The Grand County Council met on Tuesday, June 10 in to discuss establishing recreation areas, water-protection proposals, and the Sego Canyon transportation corridor as part of Congressman Rob Bishop’s (R-Utah) public-lands proposal.
Council member Gene Ciarus opened the meeting with a recreation area proposal. The proposal, which was developed with the assistance of Public Lands Solutions members Ashley Korenblat and Jason Keith, showed areas in Grand County that would be designated as recreation areas for biking, climbing, horseback riding, and other non-motorized and motorized activities.
The designated areas include land around Gemini Bridges, Klondike Bluffs, Long Canyon, Amasa Back, Castle Rock, Ida Gulch, and Fisher Towers. The areas would be closed to oil and gas leasing. However, Ciarus did note it would honor current leases in the areas.
Council chairman Lynn Jackson questioned who would potentially manage the recreation areas. He suggested the county could potentially manage the area in a similar way to the Sand Flats Recreation Area.
“The key is revenue,” Jackson said. “We would have to establish some kind of booths. Personally, I hate that idea, and I am sick of having to pay for permits. But, that is what could come of the county managing this.”
Jackson also suggested other possible revenue sources to cover the management of the lands if the county decided to manage the area could include creating commercial user permits, similar to what the Bureau of Land Management (BLM) uses on its lands, or mineral royalty payments.
Ciarus said the proposal did not include a suggestion that Grand County manage the areas.
“It’s never been brought up in any of this that Grand County would manage this,” he said. “It would not be my thought that the county would manage these areas.”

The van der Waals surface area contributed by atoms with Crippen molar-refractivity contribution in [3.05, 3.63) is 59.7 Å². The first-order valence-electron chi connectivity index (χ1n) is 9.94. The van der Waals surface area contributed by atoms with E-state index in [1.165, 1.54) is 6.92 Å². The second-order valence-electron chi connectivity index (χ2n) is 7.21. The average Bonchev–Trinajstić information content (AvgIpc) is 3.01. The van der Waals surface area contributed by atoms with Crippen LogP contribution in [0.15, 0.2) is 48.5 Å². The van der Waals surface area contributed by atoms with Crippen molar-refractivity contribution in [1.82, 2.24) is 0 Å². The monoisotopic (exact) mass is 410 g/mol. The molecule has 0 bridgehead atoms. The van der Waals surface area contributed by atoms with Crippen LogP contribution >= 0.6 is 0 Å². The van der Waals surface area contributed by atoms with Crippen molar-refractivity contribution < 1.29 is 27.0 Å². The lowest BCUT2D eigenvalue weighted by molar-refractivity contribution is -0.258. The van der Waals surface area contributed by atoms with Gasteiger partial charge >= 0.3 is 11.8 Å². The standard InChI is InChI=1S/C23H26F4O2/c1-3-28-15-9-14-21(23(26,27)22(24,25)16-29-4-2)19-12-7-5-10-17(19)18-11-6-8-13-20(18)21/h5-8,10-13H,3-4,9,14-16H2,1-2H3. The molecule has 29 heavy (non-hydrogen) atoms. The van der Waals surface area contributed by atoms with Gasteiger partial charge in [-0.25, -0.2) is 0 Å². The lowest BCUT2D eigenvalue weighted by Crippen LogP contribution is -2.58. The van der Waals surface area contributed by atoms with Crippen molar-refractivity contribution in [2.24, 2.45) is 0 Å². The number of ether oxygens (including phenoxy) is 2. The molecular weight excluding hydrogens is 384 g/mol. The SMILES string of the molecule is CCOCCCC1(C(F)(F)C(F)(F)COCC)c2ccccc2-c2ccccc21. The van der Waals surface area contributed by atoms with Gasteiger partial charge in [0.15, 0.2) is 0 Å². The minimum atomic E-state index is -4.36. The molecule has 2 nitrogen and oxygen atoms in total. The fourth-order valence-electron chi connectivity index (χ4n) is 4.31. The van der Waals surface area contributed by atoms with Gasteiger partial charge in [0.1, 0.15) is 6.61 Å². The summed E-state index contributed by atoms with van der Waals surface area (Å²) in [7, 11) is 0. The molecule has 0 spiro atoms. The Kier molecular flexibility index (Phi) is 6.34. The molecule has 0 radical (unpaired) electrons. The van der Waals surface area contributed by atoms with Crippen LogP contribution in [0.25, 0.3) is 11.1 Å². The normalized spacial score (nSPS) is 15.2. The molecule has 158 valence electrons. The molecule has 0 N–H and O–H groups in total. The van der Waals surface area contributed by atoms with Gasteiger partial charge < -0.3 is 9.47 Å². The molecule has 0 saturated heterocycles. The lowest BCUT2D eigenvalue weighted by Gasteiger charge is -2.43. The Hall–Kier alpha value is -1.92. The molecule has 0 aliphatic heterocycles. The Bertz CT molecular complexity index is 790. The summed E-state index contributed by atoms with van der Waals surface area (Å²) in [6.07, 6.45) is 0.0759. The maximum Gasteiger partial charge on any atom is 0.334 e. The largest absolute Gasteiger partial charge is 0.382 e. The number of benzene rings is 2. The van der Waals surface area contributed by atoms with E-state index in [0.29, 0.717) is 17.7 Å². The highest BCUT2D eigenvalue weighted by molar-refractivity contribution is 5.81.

Jackson said, whether it was the county or not, including in the proposal who would manage the recreation areas was important. Ciarus agreed and said the final proposal would include this information.
Council member Elizabeth Tubbs said the proposed recreation areas looked good, but work was still needed before a final proposal could be created.
“It’s a work in progress and it looks like some good alternatives,” she said.
The council then discussed the possibility of including a permanent designation of a plan called the Three Rivers Withdrawal into their proposal. The Three Rivers Withdrawal is a protective order that was signed in 2004 by then-Secretary of the Interior Gale Norton. The order included 192 miles of river corridor along the Green, Colorado, and Dolores Rivers. For 20 years, these areas are excluded from exploration or location of new mining claims. The council could vote to make these areas permanently closed.
Ciarus said that if restriction in the areas were limited to oil and gas, he was in favor of possibly including the withdrawal in the proposal.
Council member Pat Holyoak asked if the designation would affect businesses located in those areas and those who have water-use rights.
Jackson said water use would depend on how the areas of the river are designated and if there are minimum flow requirements for the area.
“One of the other things, with this (option) certain areas of the river were designated as wild and scenic,” he said. “They did an inventory and some parts are wild, some parts are scenic, and some parts are wild and scenic.”